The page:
Even before the market tanked this weektaking Asian and Euro stocks with it brieflyI held out only lukewarm hope that Thielert Aircraft Engines will right itself and recover to survival, never mind profitability. The company convened a press conference via phone from Europe on Tuesday to discuss the latest develops.
Far be it from me to shutter the windows against the gathering sunshine, but I didn't hear much that makes me confident that Thielert can devise an economically viable model for the four-cylinder diesels that once seemed so promising. Although the company reports that it has ramped up operations and is now running two shifts to deliver parts and completed engines and it contends no one should be AOG on Thielert's account, the economics continue to be unappealing.
When pressed on the issue, Bruno Kubler, the outside insolvency master brought in to tidy up Thielert for sale falls back on a stock answer: German law prohibits any insolvent company from running at a loss. What follows is the rather simple math of adding up the total costs and dividing it by units sold to set parts prices. As a result, a Diamond DA42 Twin Star owner can expect to pay about $21,000 for gearbox and clutch inspections every 300 hours, or about $70 just for that maintenance, never mind fuel and other routine costs.
In Tuesday's press conference, Kubler and Thielert's Gunter Kappler said increasing these inspection intervals to 600 hours is a high priority, but neither gave a timeline for this. It may very well happen under the watch of the new investors, a deal which may be completed by the end of year. Kubler says he's pleased with the number of suitors interested in Thielert and is confident the offer will get the company back on its feet.
As Kubler sees it, the inherent value of company is in the installed base of enginesprimarily in Diamond aircraftthe type certificates and parts manufacturing authority. But even a casual observer will note that this is likely to be a wasting asset for the simple reason that Diamond is furiously developing its own dieselthe Austro lineto replace the Thielert 1.7 and 2.0 powerplants. It therefore stands to reason that the new engine and parts orders Thielert sees as having value won't grow, but will in fact erode. The installed base will erode even further given Diamond's stated intention to offer sweetheart deals on converting Thielert diesels to Austro installations.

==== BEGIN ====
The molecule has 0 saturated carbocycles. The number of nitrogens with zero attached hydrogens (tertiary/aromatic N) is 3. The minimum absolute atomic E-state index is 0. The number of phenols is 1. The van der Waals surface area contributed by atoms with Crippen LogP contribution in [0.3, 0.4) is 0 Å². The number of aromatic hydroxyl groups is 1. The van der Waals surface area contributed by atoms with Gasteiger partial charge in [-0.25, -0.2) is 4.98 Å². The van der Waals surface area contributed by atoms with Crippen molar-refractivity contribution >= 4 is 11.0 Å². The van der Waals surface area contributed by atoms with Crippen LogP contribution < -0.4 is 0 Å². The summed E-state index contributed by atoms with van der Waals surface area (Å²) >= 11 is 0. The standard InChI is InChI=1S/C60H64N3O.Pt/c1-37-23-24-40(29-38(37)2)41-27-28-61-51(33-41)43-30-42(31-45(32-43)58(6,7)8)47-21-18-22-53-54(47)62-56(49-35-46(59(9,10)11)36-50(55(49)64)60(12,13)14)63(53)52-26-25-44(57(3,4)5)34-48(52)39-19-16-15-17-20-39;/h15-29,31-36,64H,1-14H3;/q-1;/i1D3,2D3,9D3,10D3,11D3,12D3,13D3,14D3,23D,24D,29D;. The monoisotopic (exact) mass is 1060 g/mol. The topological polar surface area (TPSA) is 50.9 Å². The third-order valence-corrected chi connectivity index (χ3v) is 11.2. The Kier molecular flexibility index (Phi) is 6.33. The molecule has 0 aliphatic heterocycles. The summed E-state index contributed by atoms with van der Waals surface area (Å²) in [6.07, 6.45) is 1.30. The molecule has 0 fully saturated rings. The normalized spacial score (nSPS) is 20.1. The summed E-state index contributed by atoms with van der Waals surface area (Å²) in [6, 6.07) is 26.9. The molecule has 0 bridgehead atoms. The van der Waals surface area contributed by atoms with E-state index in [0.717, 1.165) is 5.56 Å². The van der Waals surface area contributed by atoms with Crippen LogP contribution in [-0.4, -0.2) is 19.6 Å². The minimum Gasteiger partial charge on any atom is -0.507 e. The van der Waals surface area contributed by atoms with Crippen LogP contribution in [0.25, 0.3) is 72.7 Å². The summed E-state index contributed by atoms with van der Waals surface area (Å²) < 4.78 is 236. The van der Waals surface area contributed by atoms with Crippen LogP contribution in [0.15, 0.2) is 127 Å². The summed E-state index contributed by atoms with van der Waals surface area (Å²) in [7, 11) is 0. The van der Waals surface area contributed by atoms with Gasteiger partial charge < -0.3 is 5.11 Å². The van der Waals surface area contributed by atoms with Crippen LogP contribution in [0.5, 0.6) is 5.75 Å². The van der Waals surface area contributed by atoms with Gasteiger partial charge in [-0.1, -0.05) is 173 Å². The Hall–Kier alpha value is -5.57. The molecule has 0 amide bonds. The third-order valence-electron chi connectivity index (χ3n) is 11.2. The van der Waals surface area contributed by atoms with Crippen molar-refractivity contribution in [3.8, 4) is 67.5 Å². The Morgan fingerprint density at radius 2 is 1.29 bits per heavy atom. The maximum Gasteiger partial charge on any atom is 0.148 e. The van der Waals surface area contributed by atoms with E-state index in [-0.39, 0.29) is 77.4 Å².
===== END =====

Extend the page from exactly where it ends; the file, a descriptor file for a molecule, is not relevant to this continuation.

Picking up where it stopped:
Kubler assured us Tuesday that all of this will be made abundantly clear to the new investors. He said they'll also be told that the pro-rated economic model that Frank Thielert originally launched the company with was a disaster and that customers will expect clarification on how things are going to be in the future. Any investor who comes into this deal thinking that owners will continue to sit still for paying $21,000 every 300 hours for gearbox inspections will be in for a rude surprise. Job one will be to devise more realistic economics so the whole thing doesn't devolve into 50 owners paying a half-million each for engines because the market is too shallow to support rational numbers.
What I predict will happen here is a bleeding war. As Austro comes online, it will necessarily run at a loss as it essentially pays to acquire the market that Thielert now owns. It has the advantage of being able to yank the rug out from under Thielert through the simple decision of not buying Thielert engines in favor of Austro engines. For its existing customers, it can further hurt Thielert by converting existing airframes to Austros.
Other customers? Sure, there are a few. Cessna nibbled, but Thielert says that deal is on ice while it sorts through its insolvency. General Atomics uses the Thielert engines in the Army's Sky Warrior UAV, but how much volume is that? The federal government may stupidly pay five times as much for an engine as the private sector can afford, but sooner or later, the GAO will come knocking and, in fact, it already is.
I dunno. Maybe the investors Thielert has lined up are way smarter than I am and they see something I don't. I wish them, and Thielert, the best. I'm just not seeing how, in the current capital markets, that this engine maker is a good buy.